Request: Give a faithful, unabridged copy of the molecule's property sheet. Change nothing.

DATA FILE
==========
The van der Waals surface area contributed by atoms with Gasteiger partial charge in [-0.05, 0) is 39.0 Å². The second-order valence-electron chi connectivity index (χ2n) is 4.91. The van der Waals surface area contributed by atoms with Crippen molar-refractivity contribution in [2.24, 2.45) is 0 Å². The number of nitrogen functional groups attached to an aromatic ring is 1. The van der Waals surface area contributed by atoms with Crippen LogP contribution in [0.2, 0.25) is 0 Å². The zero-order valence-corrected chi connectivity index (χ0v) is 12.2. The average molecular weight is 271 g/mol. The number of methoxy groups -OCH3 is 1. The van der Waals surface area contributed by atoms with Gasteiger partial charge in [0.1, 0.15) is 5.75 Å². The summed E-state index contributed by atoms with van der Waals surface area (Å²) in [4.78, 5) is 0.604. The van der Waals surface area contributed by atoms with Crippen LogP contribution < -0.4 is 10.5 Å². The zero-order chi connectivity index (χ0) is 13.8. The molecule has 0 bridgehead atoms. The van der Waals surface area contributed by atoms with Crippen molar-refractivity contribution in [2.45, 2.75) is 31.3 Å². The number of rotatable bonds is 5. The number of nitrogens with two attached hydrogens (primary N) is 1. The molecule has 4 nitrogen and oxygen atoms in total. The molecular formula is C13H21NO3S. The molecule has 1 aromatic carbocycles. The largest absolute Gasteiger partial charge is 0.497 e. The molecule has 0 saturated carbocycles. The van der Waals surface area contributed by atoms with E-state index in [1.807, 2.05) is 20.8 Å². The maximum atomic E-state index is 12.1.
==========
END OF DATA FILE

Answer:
The van der Waals surface area contributed by atoms with Gasteiger partial charge in [-0.05, 0) is 39.0 Å². The second-order valence-electron chi connectivity index (χ2n) is 4.91. The van der Waals surface area contributed by atoms with Crippen molar-refractivity contribution in [2.24, 2.45) is 0 Å². The number of nitrogen functional groups attached to an aromatic ring is 1. The van der Waals surface area contributed by atoms with Crippen LogP contribution in [0.2, 0.25) is 0 Å². The zero-order valence-corrected chi connectivity index (χ0v) is 12.2. The average molecular weight is 271 g/mol. The number of methoxy groups -OCH3 is 1. The van der Waals surface area contributed by atoms with Gasteiger partial charge in [0.1, 0.15) is 5.75 Å². The summed E-state index contributed by atoms with van der Waals surface area (Å²) in [4.78, 5) is 0.604. The van der Waals surface area contributed by atoms with Crippen LogP contribution < -0.4 is 10.5 Å². The zero-order chi connectivity index (χ0) is 13.8. The molecule has 0 bridgehead atoms. The van der Waals surface area contributed by atoms with Crippen molar-refractivity contribution in [2.45, 2.75) is 31.3 Å². The number of rotatable bonds is 5. The number of nitrogens with two attached hydrogens (primary N) is 1. The molecule has 4 nitrogen and oxygen atoms in total. The molecular formula is C13H21NO3S. The molecule has 1 aromatic carbocycles. The largest absolute Gasteiger partial charge is 0.497 e. The molecule has 0 saturated carbocycles. The van der Waals surface area contributed by atoms with E-state index in [1.807, 2.05) is 20.8 Å². The maximum atomic E-state index is 12.1.